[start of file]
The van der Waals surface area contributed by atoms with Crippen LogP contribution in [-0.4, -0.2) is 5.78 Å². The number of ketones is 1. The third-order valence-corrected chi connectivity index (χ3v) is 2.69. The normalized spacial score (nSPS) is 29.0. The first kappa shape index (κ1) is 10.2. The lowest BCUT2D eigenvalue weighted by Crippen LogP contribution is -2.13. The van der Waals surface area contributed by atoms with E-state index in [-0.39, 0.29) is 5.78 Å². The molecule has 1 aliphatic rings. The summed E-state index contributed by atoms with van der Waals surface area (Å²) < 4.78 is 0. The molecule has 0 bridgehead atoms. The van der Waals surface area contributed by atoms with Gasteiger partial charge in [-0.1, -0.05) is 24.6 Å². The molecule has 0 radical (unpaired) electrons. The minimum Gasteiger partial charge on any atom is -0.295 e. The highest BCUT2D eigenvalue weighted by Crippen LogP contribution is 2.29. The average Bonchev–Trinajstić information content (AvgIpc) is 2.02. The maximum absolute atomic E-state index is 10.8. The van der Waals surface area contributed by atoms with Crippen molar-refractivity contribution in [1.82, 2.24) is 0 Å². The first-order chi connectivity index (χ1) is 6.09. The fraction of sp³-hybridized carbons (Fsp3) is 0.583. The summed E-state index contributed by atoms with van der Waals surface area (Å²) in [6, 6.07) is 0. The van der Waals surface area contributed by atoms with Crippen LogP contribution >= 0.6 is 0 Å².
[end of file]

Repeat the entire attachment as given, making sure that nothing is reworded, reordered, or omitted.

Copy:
The van der Waals surface area contributed by atoms with Crippen LogP contribution in [-0.4, -0.2) is 5.78 Å². The number of ketones is 1. The third-order valence-corrected chi connectivity index (χ3v) is 2.69. The normalized spacial score (nSPS) is 29.0. The first kappa shape index (κ1) is 10.2. The lowest BCUT2D eigenvalue weighted by Crippen LogP contribution is -2.13. The van der Waals surface area contributed by atoms with E-state index in [-0.39, 0.29) is 5.78 Å². The molecule has 1 aliphatic rings. The summed E-state index contributed by atoms with van der Waals surface area (Å²) < 4.78 is 0. The molecule has 0 bridgehead atoms. The van der Waals surface area contributed by atoms with Gasteiger partial charge in [-0.1, -0.05) is 24.6 Å². The molecule has 0 radical (unpaired) electrons. The minimum Gasteiger partial charge on any atom is -0.295 e. The highest BCUT2D eigenvalue weighted by Crippen LogP contribution is 2.29. The average Bonchev–Trinajstić information content (AvgIpc) is 2.02. The maximum absolute atomic E-state index is 10.8. The van der Waals surface area contributed by atoms with Crippen molar-refractivity contribution in [1.82, 2.24) is 0 Å². The first-order chi connectivity index (χ1) is 6.09. The fraction of sp³-hybridized carbons (Fsp3) is 0.583. The summed E-state index contributed by atoms with van der Waals surface area (Å²) in [6, 6.07) is 0. The van der Waals surface area contributed by atoms with Crippen LogP contribution >= 0.6 is 0 Å².